Shot in crisp black-and-white to save on costs, the filmmaker’s use of desert and isolated locations accounts for a very secluded sense of menace throughout the movie. What doesn’t work as well is the laboured, jarring musical orchestrations, overblown porn-esque melodies written by Paul Sawtell and Bert Shefter. Jazzy, bluesy, screeching delirium flits about almost constantly, a wailing, piercing music tone that never fits with the action in any way other than combative.
Quentin Tarantino has often cited Pussycat as a film that inspired him, and one can see elements of this film in some of his work, particularly his Grindhouse effort Deathproof. Indeed, much of both Tarantino and fellow trashploitation helmer Robert Rodriguez’s careers have been made off the back of similarly garish, subtlety-free affairs (Rodriguez’ Machete films elicit similar feelings of violent rampant excess, albeit to a far higher standard than Meyers was able to afford) and for the sheer fact of its influential nature and obvious sexual and violent depictions is enough to garner serious critical appraisal.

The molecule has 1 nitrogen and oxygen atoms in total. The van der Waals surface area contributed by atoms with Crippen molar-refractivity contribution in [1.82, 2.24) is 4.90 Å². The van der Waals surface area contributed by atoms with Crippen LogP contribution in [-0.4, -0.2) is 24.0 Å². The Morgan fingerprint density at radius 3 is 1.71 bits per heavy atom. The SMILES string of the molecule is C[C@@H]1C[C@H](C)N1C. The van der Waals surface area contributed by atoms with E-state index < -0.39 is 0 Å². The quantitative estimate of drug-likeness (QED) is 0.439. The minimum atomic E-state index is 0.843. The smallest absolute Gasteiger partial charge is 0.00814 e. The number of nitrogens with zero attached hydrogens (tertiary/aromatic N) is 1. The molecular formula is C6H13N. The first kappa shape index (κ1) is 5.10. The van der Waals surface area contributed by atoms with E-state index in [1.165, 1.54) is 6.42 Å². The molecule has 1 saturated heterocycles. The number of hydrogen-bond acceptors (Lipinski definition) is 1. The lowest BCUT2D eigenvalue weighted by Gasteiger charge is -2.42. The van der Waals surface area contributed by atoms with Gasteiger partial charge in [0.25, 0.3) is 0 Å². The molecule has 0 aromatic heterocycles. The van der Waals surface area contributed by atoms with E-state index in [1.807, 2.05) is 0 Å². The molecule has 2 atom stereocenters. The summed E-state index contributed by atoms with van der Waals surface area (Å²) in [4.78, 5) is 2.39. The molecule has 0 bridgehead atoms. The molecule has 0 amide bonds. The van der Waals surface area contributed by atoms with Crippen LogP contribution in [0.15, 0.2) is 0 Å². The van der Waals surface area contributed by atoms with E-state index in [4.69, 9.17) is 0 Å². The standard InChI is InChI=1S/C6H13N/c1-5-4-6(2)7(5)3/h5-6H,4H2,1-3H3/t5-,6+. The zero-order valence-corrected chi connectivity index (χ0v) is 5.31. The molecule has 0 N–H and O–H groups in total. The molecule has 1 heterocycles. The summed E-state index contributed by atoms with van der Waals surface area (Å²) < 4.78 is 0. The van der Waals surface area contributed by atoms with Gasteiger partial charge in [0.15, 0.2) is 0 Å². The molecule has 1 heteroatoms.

Faster Pussycat! Kill! Kill! is first class trash that delivers its salacious story with a vindictive, anti-establishment motif of feminine rage against the backdrop of virginal innocence. Sexually promiscuous women, dusty backwater locales and pulpy, greed-driven violence make for an enticing brew, and Pussycat’s particular brand of entertainment runs the gauntlet between hideously malformed and barley competent, replacing intelligence with a pulsating animalism and exploitative visceralness that’s alternately charming and horrifying. As a piece of American B-grade cinema, Pussycat is king of the hill, and Russ Meyer’s powers were pretty close to his peak here: the combination of Tura Santana’s buxom femme fatale and Meyer’s grisly, lewd cinematic prose makes for a film that’s the distillation of all that I love about this kind of cheesy visual claptrap.